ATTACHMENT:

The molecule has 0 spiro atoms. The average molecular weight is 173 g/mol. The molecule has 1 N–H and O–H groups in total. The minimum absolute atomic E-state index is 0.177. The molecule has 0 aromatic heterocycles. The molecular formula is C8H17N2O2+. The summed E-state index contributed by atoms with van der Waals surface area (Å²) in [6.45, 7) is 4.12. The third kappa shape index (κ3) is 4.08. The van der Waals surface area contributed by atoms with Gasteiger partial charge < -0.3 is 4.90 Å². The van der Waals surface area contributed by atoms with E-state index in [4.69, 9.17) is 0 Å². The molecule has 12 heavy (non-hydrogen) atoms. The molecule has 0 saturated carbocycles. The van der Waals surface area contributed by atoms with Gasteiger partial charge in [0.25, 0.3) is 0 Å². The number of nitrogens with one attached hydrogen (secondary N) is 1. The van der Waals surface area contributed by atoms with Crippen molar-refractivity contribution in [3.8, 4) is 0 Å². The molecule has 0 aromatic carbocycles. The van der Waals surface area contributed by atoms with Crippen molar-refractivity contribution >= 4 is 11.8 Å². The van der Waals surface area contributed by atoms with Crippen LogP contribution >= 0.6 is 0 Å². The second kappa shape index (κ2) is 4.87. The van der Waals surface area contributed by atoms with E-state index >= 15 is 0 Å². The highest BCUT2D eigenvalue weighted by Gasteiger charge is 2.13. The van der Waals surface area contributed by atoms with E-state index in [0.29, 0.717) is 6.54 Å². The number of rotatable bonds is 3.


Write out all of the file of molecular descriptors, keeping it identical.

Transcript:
The molecule has 0 spiro atoms. The average molecular weight is 173 g/mol. The molecule has 1 N–H and O–H groups in total. The minimum absolute atomic E-state index is 0.177. The molecule has 0 aromatic heterocycles. The molecular formula is C8H17N2O2+. The summed E-state index contributed by atoms with van der Waals surface area (Å²) in [6.45, 7) is 4.12. The third kappa shape index (κ3) is 4.08. The van der Waals surface area contributed by atoms with Gasteiger partial charge < -0.3 is 4.90 Å². The van der Waals surface area contributed by atoms with E-state index in [4.69, 9.17) is 0 Å². The molecule has 12 heavy (non-hydrogen) atoms. The molecule has 0 saturated carbocycles. The van der Waals surface area contributed by atoms with Gasteiger partial charge in [0.25, 0.3) is 0 Å². The number of nitrogens with one attached hydrogen (secondary N) is 1. The van der Waals surface area contributed by atoms with Crippen molar-refractivity contribution in [3.8, 4) is 0 Å². The molecule has 0 aromatic carbocycles. The van der Waals surface area contributed by atoms with Crippen molar-refractivity contribution >= 4 is 11.8 Å². The van der Waals surface area contributed by atoms with Crippen LogP contribution >= 0.6 is 0 Å². The second kappa shape index (κ2) is 4.87. The van der Waals surface area contributed by atoms with E-state index >= 15 is 0 Å². The highest BCUT2D eigenvalue weighted by Gasteiger charge is 2.13. The van der Waals surface area contributed by atoms with E-state index in [0.29, 0.717) is 6.54 Å². The number of rotatable bonds is 3.